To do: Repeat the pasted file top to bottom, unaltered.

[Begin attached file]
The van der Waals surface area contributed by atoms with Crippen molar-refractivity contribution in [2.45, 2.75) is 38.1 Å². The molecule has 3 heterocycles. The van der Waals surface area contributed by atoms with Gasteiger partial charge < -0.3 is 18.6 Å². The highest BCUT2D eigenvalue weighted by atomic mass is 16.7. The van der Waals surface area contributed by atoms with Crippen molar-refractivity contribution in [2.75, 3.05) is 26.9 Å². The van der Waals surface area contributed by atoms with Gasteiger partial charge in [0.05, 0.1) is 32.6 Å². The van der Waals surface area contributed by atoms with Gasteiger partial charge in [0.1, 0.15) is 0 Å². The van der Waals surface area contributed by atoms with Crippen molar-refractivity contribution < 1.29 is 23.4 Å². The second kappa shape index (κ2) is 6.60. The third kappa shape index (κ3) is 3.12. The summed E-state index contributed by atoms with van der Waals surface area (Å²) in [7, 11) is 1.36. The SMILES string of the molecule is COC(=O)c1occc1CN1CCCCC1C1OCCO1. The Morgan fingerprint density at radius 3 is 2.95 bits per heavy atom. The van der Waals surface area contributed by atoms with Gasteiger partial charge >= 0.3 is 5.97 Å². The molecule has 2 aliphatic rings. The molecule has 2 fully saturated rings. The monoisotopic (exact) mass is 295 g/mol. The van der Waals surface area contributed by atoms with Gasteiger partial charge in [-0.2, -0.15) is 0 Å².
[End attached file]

The van der Waals surface area contributed by atoms with Crippen molar-refractivity contribution in [2.45, 2.75) is 38.1 Å². The molecule has 3 heterocycles. The van der Waals surface area contributed by atoms with Gasteiger partial charge < -0.3 is 18.6 Å². The highest BCUT2D eigenvalue weighted by atomic mass is 16.7. The van der Waals surface area contributed by atoms with Crippen molar-refractivity contribution in [2.75, 3.05) is 26.9 Å². The van der Waals surface area contributed by atoms with Gasteiger partial charge in [0.05, 0.1) is 32.6 Å². The van der Waals surface area contributed by atoms with Gasteiger partial charge in [0.1, 0.15) is 0 Å². The van der Waals surface area contributed by atoms with Crippen molar-refractivity contribution < 1.29 is 23.4 Å². The second kappa shape index (κ2) is 6.60. The third kappa shape index (κ3) is 3.12. The summed E-state index contributed by atoms with van der Waals surface area (Å²) in [7, 11) is 1.36. The SMILES string of the molecule is COC(=O)c1occc1CN1CCCCC1C1OCCO1. The Morgan fingerprint density at radius 3 is 2.95 bits per heavy atom. The van der Waals surface area contributed by atoms with Gasteiger partial charge >= 0.3 is 5.97 Å². The molecule has 2 aliphatic rings. The molecule has 2 fully saturated rings. The monoisotopic (exact) mass is 295 g/mol. The van der Waals surface area contributed by atoms with Gasteiger partial charge in [-0.2, -0.15) is 0 Å².